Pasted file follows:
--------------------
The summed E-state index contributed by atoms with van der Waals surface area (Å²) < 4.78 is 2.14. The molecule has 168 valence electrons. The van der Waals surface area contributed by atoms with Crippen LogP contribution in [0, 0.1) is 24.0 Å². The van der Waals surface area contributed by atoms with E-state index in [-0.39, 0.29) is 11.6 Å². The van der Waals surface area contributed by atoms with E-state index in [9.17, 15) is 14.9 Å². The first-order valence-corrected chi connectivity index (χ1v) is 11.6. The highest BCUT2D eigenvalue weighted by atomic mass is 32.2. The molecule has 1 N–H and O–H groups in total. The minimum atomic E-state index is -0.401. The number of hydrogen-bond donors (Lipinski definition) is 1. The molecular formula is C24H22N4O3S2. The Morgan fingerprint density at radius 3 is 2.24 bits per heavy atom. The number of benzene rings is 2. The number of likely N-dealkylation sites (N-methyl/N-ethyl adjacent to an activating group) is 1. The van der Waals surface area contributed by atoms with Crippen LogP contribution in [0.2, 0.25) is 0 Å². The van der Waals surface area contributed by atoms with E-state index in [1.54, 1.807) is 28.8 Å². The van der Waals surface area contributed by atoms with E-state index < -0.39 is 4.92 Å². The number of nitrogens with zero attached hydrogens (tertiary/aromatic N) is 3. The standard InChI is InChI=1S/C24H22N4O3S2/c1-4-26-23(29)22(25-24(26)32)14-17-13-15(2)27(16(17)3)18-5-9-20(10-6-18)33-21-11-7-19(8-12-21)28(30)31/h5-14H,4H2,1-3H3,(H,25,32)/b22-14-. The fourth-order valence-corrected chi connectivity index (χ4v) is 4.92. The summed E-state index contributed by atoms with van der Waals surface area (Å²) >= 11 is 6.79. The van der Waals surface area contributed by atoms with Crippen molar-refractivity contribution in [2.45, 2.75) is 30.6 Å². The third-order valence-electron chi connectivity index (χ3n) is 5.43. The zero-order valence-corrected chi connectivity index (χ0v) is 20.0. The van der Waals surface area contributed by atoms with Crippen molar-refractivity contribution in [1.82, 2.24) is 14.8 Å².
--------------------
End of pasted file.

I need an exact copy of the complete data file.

The summed E-state index contributed by atoms with van der Waals surface area (Å²) < 4.78 is 2.14. The molecule has 168 valence electrons. The van der Waals surface area contributed by atoms with Crippen LogP contribution in [0, 0.1) is 24.0 Å². The van der Waals surface area contributed by atoms with E-state index in [-0.39, 0.29) is 11.6 Å². The van der Waals surface area contributed by atoms with E-state index in [9.17, 15) is 14.9 Å². The first-order valence-corrected chi connectivity index (χ1v) is 11.6. The highest BCUT2D eigenvalue weighted by atomic mass is 32.2. The molecule has 1 N–H and O–H groups in total. The minimum atomic E-state index is -0.401. The number of hydrogen-bond donors (Lipinski definition) is 1. The molecular formula is C24H22N4O3S2. The Morgan fingerprint density at radius 3 is 2.24 bits per heavy atom. The number of benzene rings is 2. The number of likely N-dealkylation sites (N-methyl/N-ethyl adjacent to an activating group) is 1. The van der Waals surface area contributed by atoms with Crippen LogP contribution in [0.2, 0.25) is 0 Å². The van der Waals surface area contributed by atoms with E-state index in [1.54, 1.807) is 28.8 Å². The van der Waals surface area contributed by atoms with E-state index < -0.39 is 4.92 Å². The number of nitrogens with zero attached hydrogens (tertiary/aromatic N) is 3. The standard InChI is InChI=1S/C24H22N4O3S2/c1-4-26-23(29)22(25-24(26)32)14-17-13-15(2)27(16(17)3)18-5-9-20(10-6-18)33-21-11-7-19(8-12-21)28(30)31/h5-14H,4H2,1-3H3,(H,25,32)/b22-14-. The fourth-order valence-corrected chi connectivity index (χ4v) is 4.92. The summed E-state index contributed by atoms with van der Waals surface area (Å²) >= 11 is 6.79. The van der Waals surface area contributed by atoms with Crippen molar-refractivity contribution in [2.45, 2.75) is 30.6 Å². The third-order valence-electron chi connectivity index (χ3n) is 5.43. The zero-order valence-corrected chi connectivity index (χ0v) is 20.0. The van der Waals surface area contributed by atoms with Crippen molar-refractivity contribution in [1.82, 2.24) is 14.8 Å².